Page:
EDMONTON -- Parents across the province are protesting the province's back-to-school plan on Friday.

According to organizers, they are concerned that school boards are not being provided with enough money to ensure student safety as they return to the classroom.

Protesters gathered outside 27 United Conservative Party constituency offices, including Kaycee Madu's office in Edmonton.

Three protests are in Edmonton-area constituencies: Edmonton-southwest, Leduc-Beaumont and Spruce Grove-Stony Plain.

People waved homemade signs and created chalk messages outside the UCP MLA's offices. In Beaumont, the group chanted "fund classrooms, not war rooms."

These parents are worried about how schools will maintain physical distancing. 

"We really want to see some meaningful consultation and a cap on class sizes," parent and organizer Stacey Speta said. "Fifteen per class, hire the staff to make that feasible, look at using unused or vacant office buildings or universities."

Beaumont protest

Kaycee Madu, Edmonton's only UCP MLA, came outside to acknowledge the protesters.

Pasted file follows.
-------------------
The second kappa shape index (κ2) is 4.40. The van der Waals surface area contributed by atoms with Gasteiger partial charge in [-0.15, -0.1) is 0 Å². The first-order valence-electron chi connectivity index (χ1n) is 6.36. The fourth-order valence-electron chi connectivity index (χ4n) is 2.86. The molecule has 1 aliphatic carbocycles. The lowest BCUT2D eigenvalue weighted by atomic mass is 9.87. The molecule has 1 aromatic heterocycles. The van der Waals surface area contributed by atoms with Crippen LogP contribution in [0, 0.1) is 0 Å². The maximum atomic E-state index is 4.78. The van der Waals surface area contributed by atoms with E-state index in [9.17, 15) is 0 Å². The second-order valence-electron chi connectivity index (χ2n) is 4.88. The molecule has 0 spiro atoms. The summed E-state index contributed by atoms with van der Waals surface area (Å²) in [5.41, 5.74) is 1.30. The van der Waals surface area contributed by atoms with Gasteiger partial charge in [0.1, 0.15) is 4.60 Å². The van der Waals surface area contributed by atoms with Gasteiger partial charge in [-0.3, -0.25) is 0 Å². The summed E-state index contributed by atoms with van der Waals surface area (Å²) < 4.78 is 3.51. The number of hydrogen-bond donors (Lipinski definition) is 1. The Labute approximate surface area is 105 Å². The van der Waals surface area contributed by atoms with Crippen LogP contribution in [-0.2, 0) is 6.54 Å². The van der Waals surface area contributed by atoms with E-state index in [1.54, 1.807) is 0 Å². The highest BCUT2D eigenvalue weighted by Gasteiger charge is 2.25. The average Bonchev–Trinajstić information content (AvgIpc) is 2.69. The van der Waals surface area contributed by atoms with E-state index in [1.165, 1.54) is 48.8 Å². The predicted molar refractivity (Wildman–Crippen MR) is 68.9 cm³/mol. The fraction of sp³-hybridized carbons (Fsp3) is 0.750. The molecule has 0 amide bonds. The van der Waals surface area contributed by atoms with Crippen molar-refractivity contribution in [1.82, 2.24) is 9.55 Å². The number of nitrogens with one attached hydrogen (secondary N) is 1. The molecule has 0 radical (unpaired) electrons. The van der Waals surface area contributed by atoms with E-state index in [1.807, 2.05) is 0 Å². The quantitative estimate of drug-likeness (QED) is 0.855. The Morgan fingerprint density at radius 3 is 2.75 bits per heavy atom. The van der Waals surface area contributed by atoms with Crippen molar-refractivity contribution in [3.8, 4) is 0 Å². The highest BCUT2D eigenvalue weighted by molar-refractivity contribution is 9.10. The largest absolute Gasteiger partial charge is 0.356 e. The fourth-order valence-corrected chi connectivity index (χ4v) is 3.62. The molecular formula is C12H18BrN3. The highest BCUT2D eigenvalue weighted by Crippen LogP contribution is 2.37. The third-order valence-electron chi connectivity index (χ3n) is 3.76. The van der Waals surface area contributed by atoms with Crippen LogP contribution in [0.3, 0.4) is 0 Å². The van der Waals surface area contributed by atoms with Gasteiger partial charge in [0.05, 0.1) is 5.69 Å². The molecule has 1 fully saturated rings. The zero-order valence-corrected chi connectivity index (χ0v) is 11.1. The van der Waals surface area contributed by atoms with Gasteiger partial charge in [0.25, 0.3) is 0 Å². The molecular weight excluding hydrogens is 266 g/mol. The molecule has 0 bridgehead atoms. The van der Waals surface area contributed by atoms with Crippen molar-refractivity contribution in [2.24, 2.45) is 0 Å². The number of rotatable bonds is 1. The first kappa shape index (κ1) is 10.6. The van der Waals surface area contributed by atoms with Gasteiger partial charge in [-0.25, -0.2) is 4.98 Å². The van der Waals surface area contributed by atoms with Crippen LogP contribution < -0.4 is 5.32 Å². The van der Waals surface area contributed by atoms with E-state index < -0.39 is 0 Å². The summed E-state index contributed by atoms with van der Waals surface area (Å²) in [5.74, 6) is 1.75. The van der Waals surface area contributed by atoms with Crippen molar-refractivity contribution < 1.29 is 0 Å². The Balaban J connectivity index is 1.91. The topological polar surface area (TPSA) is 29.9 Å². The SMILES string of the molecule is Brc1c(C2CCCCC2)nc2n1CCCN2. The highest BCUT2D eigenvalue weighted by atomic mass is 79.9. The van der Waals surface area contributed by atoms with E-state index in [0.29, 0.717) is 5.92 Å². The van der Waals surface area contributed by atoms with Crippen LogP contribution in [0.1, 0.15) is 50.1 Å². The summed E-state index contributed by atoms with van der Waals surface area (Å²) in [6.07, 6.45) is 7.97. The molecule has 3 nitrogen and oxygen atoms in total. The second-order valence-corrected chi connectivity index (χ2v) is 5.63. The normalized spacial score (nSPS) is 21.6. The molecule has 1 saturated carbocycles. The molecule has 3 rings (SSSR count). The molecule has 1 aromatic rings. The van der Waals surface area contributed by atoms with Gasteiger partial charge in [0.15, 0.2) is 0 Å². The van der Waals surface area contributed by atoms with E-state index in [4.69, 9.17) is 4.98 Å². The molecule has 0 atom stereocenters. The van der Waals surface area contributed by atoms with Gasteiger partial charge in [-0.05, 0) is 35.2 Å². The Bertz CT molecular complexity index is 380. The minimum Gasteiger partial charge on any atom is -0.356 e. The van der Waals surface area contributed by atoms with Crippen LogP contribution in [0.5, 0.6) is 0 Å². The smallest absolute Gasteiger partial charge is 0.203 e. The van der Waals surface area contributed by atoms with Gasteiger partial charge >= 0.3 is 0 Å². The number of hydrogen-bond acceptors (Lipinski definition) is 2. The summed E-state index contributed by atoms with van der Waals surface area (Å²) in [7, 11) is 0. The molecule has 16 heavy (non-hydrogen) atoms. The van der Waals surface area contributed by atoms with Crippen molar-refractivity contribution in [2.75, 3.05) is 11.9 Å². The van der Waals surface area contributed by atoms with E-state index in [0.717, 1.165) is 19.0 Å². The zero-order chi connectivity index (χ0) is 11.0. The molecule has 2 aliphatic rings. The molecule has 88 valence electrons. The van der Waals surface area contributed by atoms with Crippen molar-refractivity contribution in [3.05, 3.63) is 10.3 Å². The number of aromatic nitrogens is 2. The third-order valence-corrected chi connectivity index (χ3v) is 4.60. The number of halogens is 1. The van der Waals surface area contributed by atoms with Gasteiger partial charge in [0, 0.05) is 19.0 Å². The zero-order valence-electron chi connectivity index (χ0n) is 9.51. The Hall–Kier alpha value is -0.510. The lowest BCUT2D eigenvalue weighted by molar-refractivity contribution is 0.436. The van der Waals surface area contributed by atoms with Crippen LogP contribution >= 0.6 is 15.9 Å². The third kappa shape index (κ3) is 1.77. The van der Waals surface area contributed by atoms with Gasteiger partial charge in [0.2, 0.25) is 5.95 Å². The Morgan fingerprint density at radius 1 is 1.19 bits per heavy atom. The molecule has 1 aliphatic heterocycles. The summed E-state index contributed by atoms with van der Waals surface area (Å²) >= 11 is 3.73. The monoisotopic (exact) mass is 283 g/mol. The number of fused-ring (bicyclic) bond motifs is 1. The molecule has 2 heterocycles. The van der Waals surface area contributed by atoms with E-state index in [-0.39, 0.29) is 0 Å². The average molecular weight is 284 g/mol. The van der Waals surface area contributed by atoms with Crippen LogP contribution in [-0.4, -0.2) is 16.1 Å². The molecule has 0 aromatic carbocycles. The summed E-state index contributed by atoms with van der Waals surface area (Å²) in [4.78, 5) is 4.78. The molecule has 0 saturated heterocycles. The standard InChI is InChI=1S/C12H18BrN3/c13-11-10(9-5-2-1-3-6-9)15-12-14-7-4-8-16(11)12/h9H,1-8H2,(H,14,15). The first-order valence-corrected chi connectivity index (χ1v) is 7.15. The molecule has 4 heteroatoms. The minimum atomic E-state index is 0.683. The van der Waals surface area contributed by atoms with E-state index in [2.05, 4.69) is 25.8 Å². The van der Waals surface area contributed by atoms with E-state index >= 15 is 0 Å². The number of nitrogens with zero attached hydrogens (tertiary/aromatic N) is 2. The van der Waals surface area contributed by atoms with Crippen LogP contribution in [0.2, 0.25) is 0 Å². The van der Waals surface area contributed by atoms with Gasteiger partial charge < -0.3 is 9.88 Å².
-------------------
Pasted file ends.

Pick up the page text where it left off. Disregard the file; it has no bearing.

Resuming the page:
"They've got their views, the fact is that we relied on the advice of the chief medical officer of health and health care professionals who made the recommendation to mandate masks from Grade 4 to Grade 12," Madu told CTV News Edmonton.

School boards were given guidelines for how to reopen during the pandemic, including staggering start times, having student cohorts, and having regular cleaning, screening and sanitization.

Students with symptoms of COVID-19 will be required to get tested and only be allowed back into class after a negative result, according to Alberta's chief medical officer of health.

Each student, teacher and staff member in the province will be given two reusable face masks. Staff will also be given one face shield each to be used at their discretion. Single-use masks, hand sanitizer and contactless thermometers will also be provided by the province.

According to LaGrange, the province is spending $10 million on the new supplies, in addition to the $120 million funding increase that was previously announced. 

There was a protest outside the education minister's Red Deer office earlier this week. Dozens of parents carried signs and flag, demanding the province do more to support students, including those with special needs.

The Alberta Teachers' Association is asking the province to delay the start of the school year. President Jason Schilling says teachers and school staff need more time to prepare.